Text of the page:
Born: 1922, Kishinev, Romania
Describes being the only witness to the fate of the "Struma" [Interview: 1997]
After these three weeks I was told that I am allowed to leave the, the station, and I will be taken by Mr. Brod [ph], who pick me up and take me to his house. He came. Now I, my clothing were in the, in, my old clothing were in the old, in the suitcase. I came--he came, picked me up, and, and we took a taxi, he took a taxi and he took me to his home. Uh, there I had the chance take a bath. We had dinner. His wife was there. I, uh, slept very well. And he explained to me what I did not know, that, uh, it's a miracle that I was still alive after "Struma," because I am the only witness that can say what happened to "Struma," and that the authorities would have been very glad to make me disappear. Then there would be no trace of knowing what happened to the vessel. He says, "The fact that you managed to talk a few words at the entrance of the hospital and telling them what you, your name and where you coming from, these reporters right away published this in newspaper, so it's al...was already known throughout the news media that you are one of the sur...you are a survivor of this particular vessel. And because of that, it seems that the Turkish authorities were reluctant to make you disappear, basically. But, they kept you in their police station because they did not know how to deal with you."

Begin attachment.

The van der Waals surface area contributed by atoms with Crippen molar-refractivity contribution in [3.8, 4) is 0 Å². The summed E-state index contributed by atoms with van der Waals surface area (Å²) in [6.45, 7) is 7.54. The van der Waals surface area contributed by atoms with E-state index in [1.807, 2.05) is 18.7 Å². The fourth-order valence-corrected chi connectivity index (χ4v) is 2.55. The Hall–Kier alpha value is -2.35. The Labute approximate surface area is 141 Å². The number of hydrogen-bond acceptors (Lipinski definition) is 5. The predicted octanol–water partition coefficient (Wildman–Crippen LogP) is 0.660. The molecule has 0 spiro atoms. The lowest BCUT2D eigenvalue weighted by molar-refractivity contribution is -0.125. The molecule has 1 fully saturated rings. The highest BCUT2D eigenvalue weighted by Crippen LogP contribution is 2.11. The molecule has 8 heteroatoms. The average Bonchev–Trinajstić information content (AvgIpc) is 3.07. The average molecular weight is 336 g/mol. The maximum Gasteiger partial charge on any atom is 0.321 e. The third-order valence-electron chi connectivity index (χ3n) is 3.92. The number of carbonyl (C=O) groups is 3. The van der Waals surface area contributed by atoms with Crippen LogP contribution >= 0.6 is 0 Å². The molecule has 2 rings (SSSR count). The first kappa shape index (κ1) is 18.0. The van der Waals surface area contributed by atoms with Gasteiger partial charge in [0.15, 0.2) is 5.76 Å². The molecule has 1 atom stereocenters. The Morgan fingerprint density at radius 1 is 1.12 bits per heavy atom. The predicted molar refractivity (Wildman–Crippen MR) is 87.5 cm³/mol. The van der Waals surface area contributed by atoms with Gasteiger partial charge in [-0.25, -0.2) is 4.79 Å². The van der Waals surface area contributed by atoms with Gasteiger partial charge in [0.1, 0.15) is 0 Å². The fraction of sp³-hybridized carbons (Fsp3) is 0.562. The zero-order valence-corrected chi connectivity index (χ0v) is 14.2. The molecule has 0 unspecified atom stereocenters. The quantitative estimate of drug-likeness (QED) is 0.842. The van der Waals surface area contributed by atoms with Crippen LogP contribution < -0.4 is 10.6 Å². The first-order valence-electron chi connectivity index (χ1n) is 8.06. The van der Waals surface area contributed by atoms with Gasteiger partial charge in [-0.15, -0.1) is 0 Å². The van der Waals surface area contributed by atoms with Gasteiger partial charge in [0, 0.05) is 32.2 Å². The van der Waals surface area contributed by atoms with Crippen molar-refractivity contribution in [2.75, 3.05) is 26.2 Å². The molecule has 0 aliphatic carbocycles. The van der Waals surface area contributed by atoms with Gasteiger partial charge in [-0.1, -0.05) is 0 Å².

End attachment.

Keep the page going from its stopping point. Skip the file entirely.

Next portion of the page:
In 1936, David moved to Bucharest to live with his father. As Romania came under German influence, Romanian authorities introduced increasingly harsh measures against Jews. Antisemitic agitation increased and Jews came under attack in the streets of Bucharest and in other public places. David's father decided David should leave the country and arranged passage for him to Palestine. In December 1941, David left Romania from Constanta, a port city on the Black Sea, on the "Struma," an old cattle boat. The boat had engine trouble and reached Istanbul, Turkey, its first stop on the way to Palestine, only with great difficulty. Turkish authorities did not permit the passengers to disembark while negotiations about their onward voyage took place. They ultimately refused transit for the passengers and towed the "Struma," neither provisioned nor seaworthy, back into the Black Sea. Within hours, a Soviet submarine patrolling for Axis shipping mistakenly torpedoed the "Struma." Out of 769 Jewish passengers, David was the sole survivor.
US Holocaust Memorial Museum - Collections